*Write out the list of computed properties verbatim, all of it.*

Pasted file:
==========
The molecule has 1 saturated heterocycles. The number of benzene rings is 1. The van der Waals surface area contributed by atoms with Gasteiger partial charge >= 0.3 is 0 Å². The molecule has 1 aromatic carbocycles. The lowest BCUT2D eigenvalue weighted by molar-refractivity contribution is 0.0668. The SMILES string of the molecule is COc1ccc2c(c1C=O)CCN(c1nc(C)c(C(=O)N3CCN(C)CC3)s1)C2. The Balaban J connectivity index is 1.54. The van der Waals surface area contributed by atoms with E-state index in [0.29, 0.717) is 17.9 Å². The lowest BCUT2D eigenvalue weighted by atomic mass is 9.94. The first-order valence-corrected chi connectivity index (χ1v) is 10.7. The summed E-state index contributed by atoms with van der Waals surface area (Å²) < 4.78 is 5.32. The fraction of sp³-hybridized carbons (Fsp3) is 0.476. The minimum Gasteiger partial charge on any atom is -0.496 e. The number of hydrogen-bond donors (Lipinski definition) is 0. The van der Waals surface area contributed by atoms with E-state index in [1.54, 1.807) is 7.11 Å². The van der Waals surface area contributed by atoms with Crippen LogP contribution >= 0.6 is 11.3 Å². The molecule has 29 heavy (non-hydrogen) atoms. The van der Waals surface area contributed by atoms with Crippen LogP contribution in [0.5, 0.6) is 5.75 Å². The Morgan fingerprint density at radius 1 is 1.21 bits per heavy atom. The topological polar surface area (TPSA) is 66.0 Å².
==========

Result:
The molecule has 1 saturated heterocycles. The number of benzene rings is 1. The van der Waals surface area contributed by atoms with Gasteiger partial charge >= 0.3 is 0 Å². The molecule has 1 aromatic carbocycles. The lowest BCUT2D eigenvalue weighted by molar-refractivity contribution is 0.0668. The SMILES string of the molecule is COc1ccc2c(c1C=O)CCN(c1nc(C)c(C(=O)N3CCN(C)CC3)s1)C2. The Balaban J connectivity index is 1.54. The van der Waals surface area contributed by atoms with E-state index in [0.29, 0.717) is 17.9 Å². The lowest BCUT2D eigenvalue weighted by atomic mass is 9.94. The first-order valence-corrected chi connectivity index (χ1v) is 10.7. The summed E-state index contributed by atoms with van der Waals surface area (Å²) < 4.78 is 5.32. The fraction of sp³-hybridized carbons (Fsp3) is 0.476. The minimum Gasteiger partial charge on any atom is -0.496 e. The number of hydrogen-bond donors (Lipinski definition) is 0. The van der Waals surface area contributed by atoms with E-state index in [1.54, 1.807) is 7.11 Å². The van der Waals surface area contributed by atoms with Crippen LogP contribution >= 0.6 is 11.3 Å². The molecule has 29 heavy (non-hydrogen) atoms. The van der Waals surface area contributed by atoms with Crippen LogP contribution in [0.5, 0.6) is 5.75 Å². The Morgan fingerprint density at radius 1 is 1.21 bits per heavy atom. The topological polar surface area (TPSA) is 66.0 Å².